Japan to double US$6M aid grant for NA Hospital reconstruction
By Nivedta Kowlessar
Guyana Chronicle
July 16, 2003

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SOME US$6M more will be injected into the reconstruction of the New Amsterdam Hospital in Berbice, following an Exchange of Notes yesterday between Guyana and Japan, which is funding the project.

The money is for Phase II of the project and will be used to pay for equipment, products and services, training and guidance in managing the new facilities.

Minister of Foreign Trade and International Cooperation, Mr. Clement Rohee and Non-Resident Japanese Ambassador to Guyana, Mr. Masateru Ito signed the Notes at Takuba Lodge in Georgetown in the presence of Guyanese and Japanese representatives.

“We expect that this project is smoothly implemented and that it becomes a hospital valued by the people of the region, satisfying the local medical requirements,” Ito said just before affixing his signature.

The Japanese Government is providing a total of US$12.3M in grant aid for the project, the first phase of which started in May last and will be completed in March, 2004. It covers the construction of an inpatient facility and utility - laundry, kitchen and security - services.
The second phase, to be completed by March, 2005, involves the construction of a diagnostic centre, theatre and administration building.

Ito noted that the New Amsterdam Hospital has played an important role as a regional core facility of hygienic and medical care. But more than 100 years have passed since its construction and current facilities have become too old for use.

“We expect that this project is smoothly implemented and that it becomes a hospital valued by the people of the region, satisfying the local medical requirements,” he said.

The Ambassador also observed that the effort of the staff in this drive is “indispensable”.

“Although we’ve reached the climax of this project after (yesterday’s) signing, we should never forget that we cannot accomplish a medical service only through newly imported facilities and equipment for the hospital,” he said.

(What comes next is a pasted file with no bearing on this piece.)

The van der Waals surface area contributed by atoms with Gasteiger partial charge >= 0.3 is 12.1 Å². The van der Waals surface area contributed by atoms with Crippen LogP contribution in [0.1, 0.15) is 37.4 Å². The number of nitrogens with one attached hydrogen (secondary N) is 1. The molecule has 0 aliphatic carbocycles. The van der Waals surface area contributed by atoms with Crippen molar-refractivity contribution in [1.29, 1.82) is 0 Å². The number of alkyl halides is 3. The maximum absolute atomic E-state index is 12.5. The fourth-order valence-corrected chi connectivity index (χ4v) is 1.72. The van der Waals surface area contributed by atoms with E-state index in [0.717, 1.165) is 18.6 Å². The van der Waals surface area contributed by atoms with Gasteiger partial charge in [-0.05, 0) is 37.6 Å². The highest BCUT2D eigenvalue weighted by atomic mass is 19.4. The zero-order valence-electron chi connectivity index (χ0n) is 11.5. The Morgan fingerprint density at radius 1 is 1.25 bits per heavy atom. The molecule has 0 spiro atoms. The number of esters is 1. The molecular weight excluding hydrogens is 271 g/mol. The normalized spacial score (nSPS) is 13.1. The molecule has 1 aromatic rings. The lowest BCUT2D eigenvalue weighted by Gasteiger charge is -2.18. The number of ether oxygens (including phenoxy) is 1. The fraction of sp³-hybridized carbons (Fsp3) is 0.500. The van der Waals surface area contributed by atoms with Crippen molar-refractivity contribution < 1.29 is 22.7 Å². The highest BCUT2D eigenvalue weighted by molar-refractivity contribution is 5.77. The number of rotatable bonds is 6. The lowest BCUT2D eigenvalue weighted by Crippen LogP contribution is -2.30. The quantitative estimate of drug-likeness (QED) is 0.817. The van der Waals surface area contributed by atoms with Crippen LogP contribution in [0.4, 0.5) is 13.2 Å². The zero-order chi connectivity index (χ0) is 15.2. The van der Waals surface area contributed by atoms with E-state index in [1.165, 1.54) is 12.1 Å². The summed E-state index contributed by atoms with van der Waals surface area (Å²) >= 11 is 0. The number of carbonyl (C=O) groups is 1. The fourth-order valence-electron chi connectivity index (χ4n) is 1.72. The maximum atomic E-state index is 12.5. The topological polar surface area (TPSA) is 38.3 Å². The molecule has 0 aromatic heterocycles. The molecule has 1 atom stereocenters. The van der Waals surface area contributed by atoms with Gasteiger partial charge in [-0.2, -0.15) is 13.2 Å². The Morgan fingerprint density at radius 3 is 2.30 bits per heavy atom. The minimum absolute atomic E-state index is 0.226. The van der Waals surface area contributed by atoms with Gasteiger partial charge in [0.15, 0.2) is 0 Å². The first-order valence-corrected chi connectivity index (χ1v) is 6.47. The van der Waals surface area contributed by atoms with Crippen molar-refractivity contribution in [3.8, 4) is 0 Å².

Ito hoped that the aid contributes to the development of hygienic and medical care in Guyana, the prosperity of the country and the promotion of the friendship it shares with Japan.
A grateful Rohee said the “kind gesture” must be seen in the context of poverty alleviation, “a linchpin of all cooperation and development projects.”

The principal object of the economic and technical cooperation between Guyana and Japan is national development and to improve the well-being of Guyanese, he explained.

The two countries have shared friendly and fruitful bilateral relations since forming diplomatic ties in 1969, and Guyana has benefited from grant aid projects, technical training and provision of the services of Japanese experts. The assistance is based on a tax paid by each Japanese, Ito reported.

Rohee said the Hospital project, for which Guyanese, especially residents of the town of New Amsterdam and its environs are deeply grateful, will enhance the relations.

“I’m glad to report that (it) is progressing satisfactorily…land preparation is almost complete and construction is expected to commence shortly,” he said.

Health Minister, Dr. Leslie Ramsammy, who witnessed yesterday’s signing ceremony, said workmen were a month ahead of schedule some weeks ago, inspite of rainy weather, and “there is confidence” that the first phase will be completed on time.

The new design of the building is aimed at integrating the hospital’s services, which were dispersed on three floors.

Ramsammy said the theatre, for example, was located on the third storey and with no elevator, it was difficult to manage.

The new hospital would have all services - theatre, inpatient, clinics etc. on one level and administrative offices on the other.

“In terms of style, the present design would cater for all of the services that we provide and (more),” Ramsammy said.